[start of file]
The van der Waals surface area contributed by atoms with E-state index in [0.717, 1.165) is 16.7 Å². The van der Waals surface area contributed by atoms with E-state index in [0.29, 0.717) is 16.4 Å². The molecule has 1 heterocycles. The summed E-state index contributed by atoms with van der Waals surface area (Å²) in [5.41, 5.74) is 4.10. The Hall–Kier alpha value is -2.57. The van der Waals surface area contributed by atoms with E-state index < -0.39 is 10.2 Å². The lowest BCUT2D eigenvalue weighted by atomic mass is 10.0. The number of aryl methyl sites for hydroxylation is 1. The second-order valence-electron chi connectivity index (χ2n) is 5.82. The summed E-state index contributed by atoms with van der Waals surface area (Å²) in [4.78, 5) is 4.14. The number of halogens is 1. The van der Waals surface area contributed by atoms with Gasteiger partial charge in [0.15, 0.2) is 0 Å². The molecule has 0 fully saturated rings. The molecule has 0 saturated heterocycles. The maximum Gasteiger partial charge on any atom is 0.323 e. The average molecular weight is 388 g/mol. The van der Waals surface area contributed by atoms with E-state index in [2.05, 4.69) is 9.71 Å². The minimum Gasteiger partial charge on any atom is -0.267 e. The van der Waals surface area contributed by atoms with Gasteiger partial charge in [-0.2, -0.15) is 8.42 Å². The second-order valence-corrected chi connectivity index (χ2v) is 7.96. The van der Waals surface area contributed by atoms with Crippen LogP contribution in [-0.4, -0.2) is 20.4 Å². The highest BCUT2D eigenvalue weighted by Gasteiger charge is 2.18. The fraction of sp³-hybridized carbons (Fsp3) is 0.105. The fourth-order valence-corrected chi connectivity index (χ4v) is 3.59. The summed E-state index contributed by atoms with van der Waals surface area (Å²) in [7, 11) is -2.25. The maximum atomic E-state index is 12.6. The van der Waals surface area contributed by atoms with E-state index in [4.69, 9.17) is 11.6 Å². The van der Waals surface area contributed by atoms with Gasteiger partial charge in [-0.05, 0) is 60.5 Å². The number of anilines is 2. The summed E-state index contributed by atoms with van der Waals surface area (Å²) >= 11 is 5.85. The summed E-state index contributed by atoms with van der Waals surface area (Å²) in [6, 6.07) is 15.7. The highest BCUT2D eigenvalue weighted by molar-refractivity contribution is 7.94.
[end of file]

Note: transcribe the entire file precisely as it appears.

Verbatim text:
The van der Waals surface area contributed by atoms with E-state index in [0.717, 1.165) is 16.7 Å². The van der Waals surface area contributed by atoms with E-state index in [0.29, 0.717) is 16.4 Å². The molecule has 1 heterocycles. The summed E-state index contributed by atoms with van der Waals surface area (Å²) in [5.41, 5.74) is 4.10. The Hall–Kier alpha value is -2.57. The van der Waals surface area contributed by atoms with E-state index < -0.39 is 10.2 Å². The lowest BCUT2D eigenvalue weighted by atomic mass is 10.0. The number of aryl methyl sites for hydroxylation is 1. The second-order valence-electron chi connectivity index (χ2n) is 5.82. The summed E-state index contributed by atoms with van der Waals surface area (Å²) in [4.78, 5) is 4.14. The number of halogens is 1. The van der Waals surface area contributed by atoms with Gasteiger partial charge in [0.15, 0.2) is 0 Å². The molecule has 0 fully saturated rings. The molecule has 0 saturated heterocycles. The maximum Gasteiger partial charge on any atom is 0.323 e. The average molecular weight is 388 g/mol. The van der Waals surface area contributed by atoms with E-state index in [2.05, 4.69) is 9.71 Å². The minimum Gasteiger partial charge on any atom is -0.267 e. The van der Waals surface area contributed by atoms with Gasteiger partial charge in [-0.2, -0.15) is 8.42 Å². The second-order valence-corrected chi connectivity index (χ2v) is 7.96. The van der Waals surface area contributed by atoms with Crippen LogP contribution in [-0.4, -0.2) is 20.4 Å². The highest BCUT2D eigenvalue weighted by Gasteiger charge is 2.18. The fraction of sp³-hybridized carbons (Fsp3) is 0.105. The fourth-order valence-corrected chi connectivity index (χ4v) is 3.59. The summed E-state index contributed by atoms with van der Waals surface area (Å²) in [7, 11) is -2.25. The maximum atomic E-state index is 12.6. The van der Waals surface area contributed by atoms with E-state index in [4.69, 9.17) is 11.6 Å². The van der Waals surface area contributed by atoms with Gasteiger partial charge in [-0.05, 0) is 60.5 Å². The number of anilines is 2. The summed E-state index contributed by atoms with van der Waals surface area (Å²) >= 11 is 5.85. The summed E-state index contributed by atoms with van der Waals surface area (Å²) in [6, 6.07) is 15.7. The highest BCUT2D eigenvalue weighted by molar-refractivity contribution is 7.94.